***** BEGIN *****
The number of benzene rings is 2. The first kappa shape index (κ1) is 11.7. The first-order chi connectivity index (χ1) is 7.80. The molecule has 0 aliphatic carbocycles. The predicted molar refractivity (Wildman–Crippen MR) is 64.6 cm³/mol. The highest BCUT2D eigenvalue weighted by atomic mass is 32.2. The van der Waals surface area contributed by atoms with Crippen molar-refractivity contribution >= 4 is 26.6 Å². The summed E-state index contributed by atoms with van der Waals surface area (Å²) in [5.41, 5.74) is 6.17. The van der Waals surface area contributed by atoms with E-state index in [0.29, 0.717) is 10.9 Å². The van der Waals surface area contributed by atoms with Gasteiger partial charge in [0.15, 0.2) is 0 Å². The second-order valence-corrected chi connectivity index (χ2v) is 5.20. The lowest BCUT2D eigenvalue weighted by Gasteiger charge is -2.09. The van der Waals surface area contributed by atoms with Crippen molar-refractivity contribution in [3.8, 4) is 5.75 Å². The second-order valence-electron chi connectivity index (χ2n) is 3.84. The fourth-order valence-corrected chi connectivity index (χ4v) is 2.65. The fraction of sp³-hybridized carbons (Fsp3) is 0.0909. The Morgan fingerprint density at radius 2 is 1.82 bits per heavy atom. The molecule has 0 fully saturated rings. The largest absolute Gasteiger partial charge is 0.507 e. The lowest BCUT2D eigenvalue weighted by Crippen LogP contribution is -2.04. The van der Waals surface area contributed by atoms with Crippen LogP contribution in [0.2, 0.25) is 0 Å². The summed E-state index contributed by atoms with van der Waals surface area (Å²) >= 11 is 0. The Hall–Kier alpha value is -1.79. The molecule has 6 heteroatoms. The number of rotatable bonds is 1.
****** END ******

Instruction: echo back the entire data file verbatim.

The number of benzene rings is 2. The first kappa shape index (κ1) is 11.7. The first-order chi connectivity index (χ1) is 7.80. The molecule has 0 aliphatic carbocycles. The predicted molar refractivity (Wildman–Crippen MR) is 64.6 cm³/mol. The highest BCUT2D eigenvalue weighted by atomic mass is 32.2. The van der Waals surface area contributed by atoms with Crippen molar-refractivity contribution >= 4 is 26.6 Å². The summed E-state index contributed by atoms with van der Waals surface area (Å²) in [5.41, 5.74) is 6.17. The van der Waals surface area contributed by atoms with E-state index in [0.29, 0.717) is 10.9 Å². The van der Waals surface area contributed by atoms with Gasteiger partial charge in [0.15, 0.2) is 0 Å². The second-order valence-corrected chi connectivity index (χ2v) is 5.20. The lowest BCUT2D eigenvalue weighted by Gasteiger charge is -2.09. The van der Waals surface area contributed by atoms with Crippen molar-refractivity contribution in [3.8, 4) is 5.75 Å². The second-order valence-electron chi connectivity index (χ2n) is 3.84. The fourth-order valence-corrected chi connectivity index (χ4v) is 2.65. The fraction of sp³-hybridized carbons (Fsp3) is 0.0909. The Morgan fingerprint density at radius 2 is 1.82 bits per heavy atom. The molecule has 0 fully saturated rings. The largest absolute Gasteiger partial charge is 0.507 e. The lowest BCUT2D eigenvalue weighted by Crippen LogP contribution is -2.04. The van der Waals surface area contributed by atoms with Crippen LogP contribution in [0.2, 0.25) is 0 Å². The summed E-state index contributed by atoms with van der Waals surface area (Å²) >= 11 is 0. The Hall–Kier alpha value is -1.79. The molecule has 6 heteroatoms. The number of rotatable bonds is 1.